It’s spring, so motorcycle season is upon us. There are about as many demographic profiles of riders as there are types
of motorcycles, but business readers may find one variety of particular interest.
Look for BMWs with time clocks strapped to the gas tanks. The clocks aren’t standard equipment—for good reason. They’d probably get the company sued.
The clocks are aftermarket items used by riders who get their kicks out of hurtling between two points in the least time possible, usually on winding highways. They race the clock as well as each other, and you don't want to be caught in their flight path.
Make no mistake: They aren’t laid-back Harley-Davidson riders. And they aren’t the kids who dominate the motorcycles that look like they belong on race tracks. Rather, they’re Type A, middle-aged men who are wealthy enough to afford BMWs and who thrive on adrenalin. A few are surprisingly old guys who still like a good rush.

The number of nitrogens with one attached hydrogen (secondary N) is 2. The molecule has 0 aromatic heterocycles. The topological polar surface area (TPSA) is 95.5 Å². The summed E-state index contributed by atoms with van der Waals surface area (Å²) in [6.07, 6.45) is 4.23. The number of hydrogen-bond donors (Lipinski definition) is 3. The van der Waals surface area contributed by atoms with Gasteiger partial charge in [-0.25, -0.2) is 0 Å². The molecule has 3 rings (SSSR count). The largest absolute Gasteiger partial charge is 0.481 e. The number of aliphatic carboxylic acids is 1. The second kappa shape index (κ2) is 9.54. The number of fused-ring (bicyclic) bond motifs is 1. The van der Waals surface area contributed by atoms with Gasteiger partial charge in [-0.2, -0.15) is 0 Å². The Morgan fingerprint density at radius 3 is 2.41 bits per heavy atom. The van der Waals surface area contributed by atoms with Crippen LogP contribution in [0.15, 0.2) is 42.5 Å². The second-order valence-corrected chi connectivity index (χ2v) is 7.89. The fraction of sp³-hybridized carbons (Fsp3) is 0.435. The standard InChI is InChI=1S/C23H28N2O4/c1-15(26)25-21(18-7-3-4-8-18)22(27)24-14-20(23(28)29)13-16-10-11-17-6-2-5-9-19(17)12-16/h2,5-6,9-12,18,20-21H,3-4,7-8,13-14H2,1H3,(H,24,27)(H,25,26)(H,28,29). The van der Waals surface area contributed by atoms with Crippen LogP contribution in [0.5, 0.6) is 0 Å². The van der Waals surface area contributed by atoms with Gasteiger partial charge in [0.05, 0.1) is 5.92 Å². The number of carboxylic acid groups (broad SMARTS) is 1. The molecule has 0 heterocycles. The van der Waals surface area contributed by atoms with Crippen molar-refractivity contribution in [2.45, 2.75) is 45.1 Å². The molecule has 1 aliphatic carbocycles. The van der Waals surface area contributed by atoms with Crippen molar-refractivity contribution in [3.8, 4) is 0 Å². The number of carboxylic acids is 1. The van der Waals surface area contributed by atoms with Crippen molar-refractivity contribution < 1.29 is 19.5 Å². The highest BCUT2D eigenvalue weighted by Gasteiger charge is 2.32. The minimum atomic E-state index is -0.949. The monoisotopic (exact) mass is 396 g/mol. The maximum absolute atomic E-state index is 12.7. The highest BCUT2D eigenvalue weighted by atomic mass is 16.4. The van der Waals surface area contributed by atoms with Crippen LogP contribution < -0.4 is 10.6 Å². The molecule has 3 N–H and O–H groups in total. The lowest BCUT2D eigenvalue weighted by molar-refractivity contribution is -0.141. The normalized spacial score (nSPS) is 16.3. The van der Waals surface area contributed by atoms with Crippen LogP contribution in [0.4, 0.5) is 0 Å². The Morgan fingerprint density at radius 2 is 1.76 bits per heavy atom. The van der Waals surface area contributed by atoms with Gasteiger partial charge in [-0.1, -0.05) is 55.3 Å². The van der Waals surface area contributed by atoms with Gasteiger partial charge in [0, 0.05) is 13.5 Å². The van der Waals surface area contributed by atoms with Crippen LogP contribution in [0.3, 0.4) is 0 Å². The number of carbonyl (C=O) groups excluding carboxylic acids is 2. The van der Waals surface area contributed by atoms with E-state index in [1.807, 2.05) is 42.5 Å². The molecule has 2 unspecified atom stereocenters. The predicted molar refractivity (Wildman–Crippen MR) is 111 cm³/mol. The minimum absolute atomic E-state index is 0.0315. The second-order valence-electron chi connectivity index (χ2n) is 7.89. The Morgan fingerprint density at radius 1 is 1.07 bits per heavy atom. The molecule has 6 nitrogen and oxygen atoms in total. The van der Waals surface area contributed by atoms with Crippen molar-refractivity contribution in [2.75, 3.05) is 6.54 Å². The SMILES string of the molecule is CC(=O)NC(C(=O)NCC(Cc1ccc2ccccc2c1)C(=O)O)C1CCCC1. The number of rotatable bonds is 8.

Understandably, they and their comparatively mellow peers are reluctant to talk on the record about the gonzo lifestyle. But some are well-known in Indianapolis business circles. Think investment bankers and others who crave pressure. They’re in suits during the week and helmets and leathers on weekends—leathers with special knee pads to prevent extremities from being ground away on curving pavement.
So the next time you’re meandering through the Brown County hills and a couple of motorcycles loom large in your windshield or mirrors, give them space and pray they don’t kill themselves.
After all, you might need them Monday morning.